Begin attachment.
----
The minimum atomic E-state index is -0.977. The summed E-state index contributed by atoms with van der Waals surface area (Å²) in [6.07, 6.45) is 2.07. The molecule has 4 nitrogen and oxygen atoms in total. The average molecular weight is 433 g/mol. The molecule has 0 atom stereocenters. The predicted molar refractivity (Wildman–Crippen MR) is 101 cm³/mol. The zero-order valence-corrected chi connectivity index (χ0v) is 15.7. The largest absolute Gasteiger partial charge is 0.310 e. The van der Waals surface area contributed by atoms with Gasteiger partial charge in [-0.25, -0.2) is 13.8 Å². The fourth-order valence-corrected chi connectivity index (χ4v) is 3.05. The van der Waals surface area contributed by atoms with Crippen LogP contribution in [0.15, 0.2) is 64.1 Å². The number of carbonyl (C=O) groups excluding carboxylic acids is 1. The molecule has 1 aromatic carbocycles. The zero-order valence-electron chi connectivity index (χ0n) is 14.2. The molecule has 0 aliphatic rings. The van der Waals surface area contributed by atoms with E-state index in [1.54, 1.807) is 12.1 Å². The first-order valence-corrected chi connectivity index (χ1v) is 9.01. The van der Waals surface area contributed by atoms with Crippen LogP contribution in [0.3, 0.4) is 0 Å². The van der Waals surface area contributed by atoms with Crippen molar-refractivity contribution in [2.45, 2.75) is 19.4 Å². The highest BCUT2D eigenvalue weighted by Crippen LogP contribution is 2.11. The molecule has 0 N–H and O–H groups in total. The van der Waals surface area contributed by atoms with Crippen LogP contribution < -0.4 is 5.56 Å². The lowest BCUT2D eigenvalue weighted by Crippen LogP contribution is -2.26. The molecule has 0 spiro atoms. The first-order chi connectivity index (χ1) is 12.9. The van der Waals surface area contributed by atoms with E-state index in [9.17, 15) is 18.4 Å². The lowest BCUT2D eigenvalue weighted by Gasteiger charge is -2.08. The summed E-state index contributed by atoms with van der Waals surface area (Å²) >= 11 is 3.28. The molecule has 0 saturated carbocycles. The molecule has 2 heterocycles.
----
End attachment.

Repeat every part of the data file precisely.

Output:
The minimum atomic E-state index is -0.977. The summed E-state index contributed by atoms with van der Waals surface area (Å²) in [6.07, 6.45) is 2.07. The molecule has 4 nitrogen and oxygen atoms in total. The average molecular weight is 433 g/mol. The molecule has 0 atom stereocenters. The predicted molar refractivity (Wildman–Crippen MR) is 101 cm³/mol. The zero-order valence-corrected chi connectivity index (χ0v) is 15.7. The largest absolute Gasteiger partial charge is 0.310 e. The van der Waals surface area contributed by atoms with Gasteiger partial charge in [-0.25, -0.2) is 13.8 Å². The fourth-order valence-corrected chi connectivity index (χ4v) is 3.05. The van der Waals surface area contributed by atoms with Crippen LogP contribution in [0.15, 0.2) is 64.1 Å². The number of carbonyl (C=O) groups excluding carboxylic acids is 1. The molecule has 1 aromatic carbocycles. The zero-order valence-electron chi connectivity index (χ0n) is 14.2. The molecule has 0 aliphatic rings. The van der Waals surface area contributed by atoms with E-state index in [1.54, 1.807) is 12.1 Å². The first-order valence-corrected chi connectivity index (χ1v) is 9.01. The van der Waals surface area contributed by atoms with Crippen LogP contribution in [0.3, 0.4) is 0 Å². The van der Waals surface area contributed by atoms with Crippen molar-refractivity contribution in [2.45, 2.75) is 19.4 Å². The highest BCUT2D eigenvalue weighted by Crippen LogP contribution is 2.11. The molecule has 0 N–H and O–H groups in total. The van der Waals surface area contributed by atoms with Crippen LogP contribution < -0.4 is 5.56 Å². The lowest BCUT2D eigenvalue weighted by Crippen LogP contribution is -2.26. The molecule has 0 spiro atoms. The first-order chi connectivity index (χ1) is 12.9. The van der Waals surface area contributed by atoms with E-state index in [9.17, 15) is 18.4 Å². The lowest BCUT2D eigenvalue weighted by Gasteiger charge is -2.08. The summed E-state index contributed by atoms with van der Waals surface area (Å²) >= 11 is 3.28. The molecule has 0 saturated carbocycles. The molecule has 2 heterocycles.